[1] 0
as these are non-significant ?

Or im mistaken and this has a different meaning ?

Thank you again for your valuable help !!

1

Yes, I would intersect selected with the set of genes that are DE in both of the comparisons of the individual treatment versus control. The resulting set will contain those genes that exhibit additive differential expression upon double treatment. And yes, the set of genes in selected should be non-significant, as we're explicitly looking for those genes where the interaction term (i.e., the non-additive effect) is close to zero. In fact, you could enforce this by re-defining your selected set as:

selected <- top3[which(top3$CI.L >-1 & top3$CI.R<1 & top3$adj.P.Val > 0.05),] ADD REPLYlink written 4.4 years ago by Aaron Lun25k Dear Aaron, i changed the selected with the addition of adj.P.Val as above, then i noticed that selected <- top3[which(top3$CI.L >-1 & top3$CI.R<1 & top3$adj.P.Val > 0.05),]
dim(selected)
[1] 7879    6

After when i created a Venn diagram using the probeIDS from the 3 lists, that is the two initial DEG[OHTvs DMSO & C10vsDMSO] and the selected probeIDs, but unfortunately i noticed, that when i intersected first the two individual DEG lists of the two individual therapies, they have in common 35 common probeIDs. But afterwards, when i intersected the selected list with the 35 common, i didnt find any common probeIDs !!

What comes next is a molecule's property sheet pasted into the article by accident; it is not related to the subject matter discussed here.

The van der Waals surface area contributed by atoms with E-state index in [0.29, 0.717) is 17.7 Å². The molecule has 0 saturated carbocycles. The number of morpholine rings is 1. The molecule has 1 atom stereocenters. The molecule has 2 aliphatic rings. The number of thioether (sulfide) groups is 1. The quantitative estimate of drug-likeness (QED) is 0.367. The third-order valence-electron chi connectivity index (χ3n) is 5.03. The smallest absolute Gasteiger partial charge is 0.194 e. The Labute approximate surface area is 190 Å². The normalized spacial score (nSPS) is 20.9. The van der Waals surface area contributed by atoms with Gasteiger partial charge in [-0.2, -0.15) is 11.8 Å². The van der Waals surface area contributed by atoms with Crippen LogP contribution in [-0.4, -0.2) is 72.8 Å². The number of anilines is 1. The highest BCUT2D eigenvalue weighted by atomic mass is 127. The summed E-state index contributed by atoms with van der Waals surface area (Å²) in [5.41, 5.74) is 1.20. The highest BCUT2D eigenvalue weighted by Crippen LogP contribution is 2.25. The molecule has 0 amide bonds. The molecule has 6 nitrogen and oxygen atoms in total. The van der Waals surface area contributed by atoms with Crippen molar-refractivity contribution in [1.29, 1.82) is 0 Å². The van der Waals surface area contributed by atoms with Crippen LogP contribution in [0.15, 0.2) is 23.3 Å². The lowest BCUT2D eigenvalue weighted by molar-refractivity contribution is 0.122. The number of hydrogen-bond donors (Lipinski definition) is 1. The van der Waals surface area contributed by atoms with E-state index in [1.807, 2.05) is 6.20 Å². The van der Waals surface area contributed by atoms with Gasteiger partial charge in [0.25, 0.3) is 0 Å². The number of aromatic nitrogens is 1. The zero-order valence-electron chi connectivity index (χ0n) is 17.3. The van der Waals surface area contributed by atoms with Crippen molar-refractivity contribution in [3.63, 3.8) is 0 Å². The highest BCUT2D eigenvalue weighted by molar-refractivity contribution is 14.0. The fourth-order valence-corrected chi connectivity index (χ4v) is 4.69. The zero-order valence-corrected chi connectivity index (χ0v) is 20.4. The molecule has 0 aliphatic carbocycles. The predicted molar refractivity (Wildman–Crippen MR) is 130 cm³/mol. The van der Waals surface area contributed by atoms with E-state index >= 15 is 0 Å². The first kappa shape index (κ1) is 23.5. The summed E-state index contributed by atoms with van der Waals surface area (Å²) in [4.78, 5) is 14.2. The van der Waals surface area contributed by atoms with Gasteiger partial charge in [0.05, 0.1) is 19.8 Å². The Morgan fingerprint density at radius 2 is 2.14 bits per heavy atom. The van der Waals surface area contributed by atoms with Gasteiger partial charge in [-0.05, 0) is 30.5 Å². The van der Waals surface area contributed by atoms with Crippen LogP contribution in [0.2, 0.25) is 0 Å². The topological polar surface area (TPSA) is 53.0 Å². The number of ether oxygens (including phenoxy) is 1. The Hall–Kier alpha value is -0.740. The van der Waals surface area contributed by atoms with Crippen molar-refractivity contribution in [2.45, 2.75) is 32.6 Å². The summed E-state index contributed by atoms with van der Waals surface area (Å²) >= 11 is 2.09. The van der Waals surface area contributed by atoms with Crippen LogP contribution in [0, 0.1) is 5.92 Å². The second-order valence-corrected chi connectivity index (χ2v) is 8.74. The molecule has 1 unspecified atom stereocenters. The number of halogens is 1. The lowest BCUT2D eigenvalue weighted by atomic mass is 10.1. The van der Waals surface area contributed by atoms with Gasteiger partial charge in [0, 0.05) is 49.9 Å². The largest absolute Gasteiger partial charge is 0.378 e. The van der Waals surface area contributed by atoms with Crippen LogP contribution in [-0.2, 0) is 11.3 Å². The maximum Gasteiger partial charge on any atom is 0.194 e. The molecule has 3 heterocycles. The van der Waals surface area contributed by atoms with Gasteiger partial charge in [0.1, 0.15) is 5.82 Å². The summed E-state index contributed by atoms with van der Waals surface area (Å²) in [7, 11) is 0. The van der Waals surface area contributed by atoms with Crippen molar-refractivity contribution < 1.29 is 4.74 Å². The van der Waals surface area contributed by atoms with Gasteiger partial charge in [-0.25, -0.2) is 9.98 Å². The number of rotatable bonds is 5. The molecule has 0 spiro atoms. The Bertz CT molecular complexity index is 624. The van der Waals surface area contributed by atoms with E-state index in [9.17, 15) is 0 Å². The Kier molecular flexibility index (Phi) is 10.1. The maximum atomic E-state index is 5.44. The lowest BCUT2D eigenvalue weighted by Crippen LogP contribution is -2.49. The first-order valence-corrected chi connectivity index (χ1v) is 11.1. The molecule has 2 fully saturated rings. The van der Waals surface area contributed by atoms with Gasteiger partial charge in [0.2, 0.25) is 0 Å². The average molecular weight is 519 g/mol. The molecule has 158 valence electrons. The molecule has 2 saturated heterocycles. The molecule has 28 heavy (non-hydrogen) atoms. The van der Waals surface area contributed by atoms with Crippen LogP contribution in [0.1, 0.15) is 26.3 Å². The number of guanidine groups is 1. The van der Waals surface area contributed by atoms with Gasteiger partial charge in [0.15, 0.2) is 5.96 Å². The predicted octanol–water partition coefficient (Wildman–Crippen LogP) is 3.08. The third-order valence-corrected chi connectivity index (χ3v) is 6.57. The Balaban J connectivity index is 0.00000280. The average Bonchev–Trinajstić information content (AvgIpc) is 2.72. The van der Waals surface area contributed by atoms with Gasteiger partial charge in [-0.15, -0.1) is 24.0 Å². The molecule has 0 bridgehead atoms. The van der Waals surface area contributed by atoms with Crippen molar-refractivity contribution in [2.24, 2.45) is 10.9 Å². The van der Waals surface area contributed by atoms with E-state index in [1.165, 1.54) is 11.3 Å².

Or alternatively can i try intersecting the probeIDs of the selected data frame with the "possible candidates for additive effect" from the 1rst contrast ? or it is irrelevant ?

**Just an update: i used the same procedure as above but now with the GDC_OHT double therapy, and at the end i found 16 probeIDs common from the intersection of the 3 lists

1
Well, that just means that you don't have a lot of genes that are DE in both treatments versus control (35 is a small number relative to ~8000 for the selected set). You could try relaxing the FDR threshold with which you define DE against control. This would give you more genes for intersection with the selected set. I don't think that intersecting with the results from the first contrast would be helpful. Genes that exhibit an additive effect and are DE between the double and both single treatments should also have DE between both single treatments and the control. There shouldn't be any systematic difference between the two approaches.